The Huracán Performante was welcomed into the world with shock, awe, skepticism, and outright controversy. After the Porsche 918 -which is considerably more powerful and faster in a straight line than the Huracán Performante – set a 6:57.00 around the historic German track, the world expected only an equally revolutionary hypercar would beat the time. To see a supercar – let alone a toned-up Huracán coupé, which set a 7:28.00 – beat the German hypercar seemed improbable, if not impossible.
Some stated their case, laying out evidence which might indicate the lap video to be manufactured or otherwise altered. However strong some of the evidence may have appeared, Lamborghini was able to quickly dispel such claims by releasing GPS data, confirming the record breaking lap time as legitimate. Porsche fans and hypercar fans were forced to accept the painful reality that a lightweight bedroom-poster supercar had taken down the almighty hypercar at the almighty Nordschleife.
“[The Huracán Performante] illustrates the pinnacle of Lamborghini V10 producation car performance to date, on both track and road, and is perfectly exemplified by its name.” – Stefano Domenicali, Automobili Lamborghini Chairman and C.E.O.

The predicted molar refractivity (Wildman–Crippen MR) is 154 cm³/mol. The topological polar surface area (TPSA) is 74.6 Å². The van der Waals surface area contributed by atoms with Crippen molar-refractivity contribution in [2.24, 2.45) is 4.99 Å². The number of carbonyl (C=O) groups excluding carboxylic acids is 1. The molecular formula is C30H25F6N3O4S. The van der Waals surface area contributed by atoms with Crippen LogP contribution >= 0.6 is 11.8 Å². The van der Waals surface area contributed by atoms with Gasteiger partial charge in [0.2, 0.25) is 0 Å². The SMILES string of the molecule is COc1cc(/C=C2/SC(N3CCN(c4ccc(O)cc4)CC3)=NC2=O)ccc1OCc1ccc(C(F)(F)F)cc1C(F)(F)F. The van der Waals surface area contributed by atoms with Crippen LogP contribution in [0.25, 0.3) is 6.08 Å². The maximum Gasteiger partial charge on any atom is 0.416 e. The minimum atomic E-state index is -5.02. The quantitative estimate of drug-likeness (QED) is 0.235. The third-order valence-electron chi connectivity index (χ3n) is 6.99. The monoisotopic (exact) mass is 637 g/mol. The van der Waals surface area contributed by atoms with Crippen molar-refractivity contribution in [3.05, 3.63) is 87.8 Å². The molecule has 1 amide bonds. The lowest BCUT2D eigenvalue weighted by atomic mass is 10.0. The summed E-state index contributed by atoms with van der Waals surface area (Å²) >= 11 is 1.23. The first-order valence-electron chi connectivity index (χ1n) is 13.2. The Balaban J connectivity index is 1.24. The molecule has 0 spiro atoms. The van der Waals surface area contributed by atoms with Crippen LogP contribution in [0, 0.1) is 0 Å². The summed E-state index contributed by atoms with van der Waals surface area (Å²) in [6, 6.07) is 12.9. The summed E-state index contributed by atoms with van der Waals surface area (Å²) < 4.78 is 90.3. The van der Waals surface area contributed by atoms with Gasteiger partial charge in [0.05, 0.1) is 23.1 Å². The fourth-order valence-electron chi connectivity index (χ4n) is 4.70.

As expected, the Huracán Performante was finally revealed at the Geneva International Motor Show in full detail… and it certainly begins to explain the, frankly, ridiculous lap time. While other manufacturers in the super-sports car sector may be focused on driver engagement and bringing back manual transmissions or holding to traditions while raising the bar, Lamborghini has gone for maximum technology. The car’s frame is composed of aluminium and carbon fiber, and the body is produced from Lamborghini’s own “Forged Composite.”
The use of these high tech materials make the car extremely light, just 1,382 kg (3,047 lbs) dry. Combine that with the 640 hp 5.2 liter V10, and you get 0 to 62 mph in just 2.9 seconds and a top speed over 202 mph. Not only can it go fast, it stops fast too: 62 mph to 0 in just 31 meters.
The real magic, however, comes from the increasingly common practice of manipulating airflow over and under (and through) the vehicle. Lamborghini’s “Aerodinamica Lamborghini Attiva” creates the ability to have variable downforce and drag through active aerodynamics and electronically controlled air channels. You might think of it as being similar to having a DRS system found in an F1 car, except it works at both front and rear, and uses channels rather than simply stalling the rear wing.
At high throttle, the ALA system is activated to provide maximum acceleration and top speed, reducing drag on the front splitter and the rear spoiler by opening channels directing air under the car and under the rear wing. When the ALA system is deactivated, the channels close, directing air over the wings and splitter to create an amazing 750% more downforce than the Huracán coupé. The ALA system also keeps the driver up to speed on what it is doing through a dedicated display in the dash.